April 4, 2013

YouTube video prompts DOT action


---- — NEWCOMB — A comical video ribbing the Department of Transportation for the ragged condition of Route 28N from Newcomb to Long Lake has apparently spurred the state into action.

The seven-minute episode, entitled “State Route 28N: Part of the Purchase,” had almost 5,000 hits on YouTube as of Wednesday morning.

It begins with Newcomb Town Planning Board member Paul Hai and cinematographer Matt Klippel purchasing cups of hot, steaming coffee at the High Peaks Kitchen in Newcomb, then trying to keep their drinks from spilling all over while driving bumpy Route 28N to Long Lake in Hamilton County.

A Bobblehead doll of Gov. Cuomo sits taped to the dash of the car as they drive, bouncing as each pothole is hit.


Hai commissioned the video and stars in it.

“The goal was to have a lot of fun,” Hai told the Press-Republican. “We wanted to balance our observations with people who are really impacted by driving the road. We stopped people driving to Newcomb and asked if they wanted to talk.”

One of them was Long Lake resident James Jennings, who is featured in the video talking about Route 28N while standing next to his red Jeep.

“I could see where you could lose control, if you hit some of those bumps too fast,” Jennings says.


Pocked with holes from heavy log trucks and filled with large frost heaves from a frigid winter, the 30 miles of Route 28N through Minerva and Newcomb to Long Lake are driveable only at speeds a fraction of the 55 and 45 mph speed limits on the road.

The state last resurfaced Route 28N in 1979, and it had previously announced 1.5 miles would be addressed this year, along with planning for a reconstruction project that would start in 2014.


On March 29, five hours before the state reversed itself, a link to the video was posted on Capital Confidential, an Albany website monitored by the Governor’s Office.

DOT spokesman Beau Duffy issued a statement that said Gov. Andrew Cuomo and DOT Commissioner Joan McDonald want the road rebuilt as soon as possible.

“At the direction of Governor Cuomo and Commissioner McDonald, repairs to 28N will take place on an expedited basis, commencing in the coming weeks,” Duffy said. “Route 28N is a critical part of the North Country’s infrastructure that is in need of repair.”

DOT representatives were in Newcomb Tuesday, Hai said, and met with them over the now-priority project.

“Our meeting with DOT was very encouraging, and they are setting to work immediately on plans. Once those are done, we’ll meet again to review work and timing, which we all are committed to moving forward as fast as possible.”


Hai said they realize it will take time to rebuild Route 28N.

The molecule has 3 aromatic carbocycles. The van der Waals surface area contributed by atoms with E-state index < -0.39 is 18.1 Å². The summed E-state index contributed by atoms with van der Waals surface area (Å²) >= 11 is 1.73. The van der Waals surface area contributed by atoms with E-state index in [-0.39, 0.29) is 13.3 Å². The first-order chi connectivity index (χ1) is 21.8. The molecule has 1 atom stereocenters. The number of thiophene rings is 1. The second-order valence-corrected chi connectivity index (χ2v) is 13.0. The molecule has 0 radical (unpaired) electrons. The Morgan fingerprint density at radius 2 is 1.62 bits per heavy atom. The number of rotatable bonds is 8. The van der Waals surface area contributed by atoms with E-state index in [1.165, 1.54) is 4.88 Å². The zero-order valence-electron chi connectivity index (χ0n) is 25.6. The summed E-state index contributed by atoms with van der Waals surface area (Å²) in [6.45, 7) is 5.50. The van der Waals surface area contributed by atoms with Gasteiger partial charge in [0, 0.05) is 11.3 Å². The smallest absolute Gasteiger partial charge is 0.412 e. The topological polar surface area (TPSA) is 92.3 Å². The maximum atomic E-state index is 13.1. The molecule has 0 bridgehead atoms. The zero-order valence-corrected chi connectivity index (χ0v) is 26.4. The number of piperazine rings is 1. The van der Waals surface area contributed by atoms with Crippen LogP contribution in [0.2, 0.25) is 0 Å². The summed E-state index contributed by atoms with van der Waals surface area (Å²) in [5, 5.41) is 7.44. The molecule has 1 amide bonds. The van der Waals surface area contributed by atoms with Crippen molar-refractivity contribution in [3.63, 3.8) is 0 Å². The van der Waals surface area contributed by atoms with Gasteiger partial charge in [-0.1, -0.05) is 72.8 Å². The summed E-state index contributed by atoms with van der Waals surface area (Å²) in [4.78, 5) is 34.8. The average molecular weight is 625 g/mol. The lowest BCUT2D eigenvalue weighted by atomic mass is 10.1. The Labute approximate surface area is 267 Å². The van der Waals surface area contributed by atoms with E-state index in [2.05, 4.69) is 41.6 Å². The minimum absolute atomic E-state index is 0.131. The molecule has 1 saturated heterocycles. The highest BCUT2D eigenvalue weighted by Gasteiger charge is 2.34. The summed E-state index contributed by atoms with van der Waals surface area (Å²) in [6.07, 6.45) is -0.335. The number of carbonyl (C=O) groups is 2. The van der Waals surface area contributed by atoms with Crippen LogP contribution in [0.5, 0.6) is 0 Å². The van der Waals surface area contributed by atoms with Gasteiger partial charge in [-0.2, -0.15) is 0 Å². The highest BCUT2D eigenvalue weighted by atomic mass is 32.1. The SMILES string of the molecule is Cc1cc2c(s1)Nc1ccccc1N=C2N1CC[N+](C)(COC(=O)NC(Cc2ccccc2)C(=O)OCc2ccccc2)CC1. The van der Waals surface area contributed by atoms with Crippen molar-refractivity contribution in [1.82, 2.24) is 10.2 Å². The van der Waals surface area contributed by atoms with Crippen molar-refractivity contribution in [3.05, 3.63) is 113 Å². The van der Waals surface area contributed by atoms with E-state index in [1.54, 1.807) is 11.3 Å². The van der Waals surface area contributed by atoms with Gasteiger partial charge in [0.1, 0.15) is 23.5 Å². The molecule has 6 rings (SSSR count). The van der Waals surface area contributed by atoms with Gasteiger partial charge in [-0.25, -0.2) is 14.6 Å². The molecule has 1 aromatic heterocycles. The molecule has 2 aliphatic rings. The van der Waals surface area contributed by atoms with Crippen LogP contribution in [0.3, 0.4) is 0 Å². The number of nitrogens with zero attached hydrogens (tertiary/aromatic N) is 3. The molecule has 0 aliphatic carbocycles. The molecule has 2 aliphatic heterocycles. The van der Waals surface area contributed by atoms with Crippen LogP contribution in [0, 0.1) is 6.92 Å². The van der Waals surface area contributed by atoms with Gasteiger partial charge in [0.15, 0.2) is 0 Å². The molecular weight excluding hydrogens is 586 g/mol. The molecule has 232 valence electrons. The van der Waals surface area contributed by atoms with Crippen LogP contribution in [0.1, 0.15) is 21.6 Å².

“Rebuilding a road isn’t something you talk about in April and start in June. We discussed realistic timelines, when can we get roadbed testing done, when can we get contracting awarded. To rebuild a road is a two-year project.”

About all DOT would be able to do this summer is patching, Hai said.

“We’ve had an opportunity to redo the priority of rebuilding Route 28N. We’re starting two years earlier. This (approach) has been more successful than we wildly dreamed.”

It all started with a letter-writing campaign and petition drive directed at DOT, Hai said. Then came the video.

“We seem to have to have done OK with that. We were trying to increase the exposure even more and made the video to highlight the issue.”


Newcomb Town Supervisor George Canon said the video was both entertaining and informative.

“It made an impact. Route 28N is a major road, and most of it is in horrible shape. It can damage your car. It’s also called the Roosevelt-Marcy Byway, and I don’t think our past president would be happy to see his name on that road with the condition it’s in.”

Minerva Town Supervisor Sue Montgomery Corey said she was also elated to find the state would rebuild Route 28N sooner.

“Route 28N is in bad shape in Minerva, as well. Our infrastructure needs work. It seems like we’re too remote to get much attention.”


DOT understands the issue and is taking action, Duffy said.

“Ensuring that the road is well maintained is critically important to our efforts to increase tourism to the area and showcase the jewel that is the Adirondack Park. More importantly, however, local residents simply should not have to put up with substandard and potentially dangerous road conditions.”

Route 28N is a main tourism corridor, Hai said, and part of their efforts to improve the community.

“Over the past three years, Newcomb has completed comprehensive and road-corridor strategic-planning efforts, with the goal of improving our town and our economy.

“To be told our road does not warrant improvement, we felt, was the wrong answer.”

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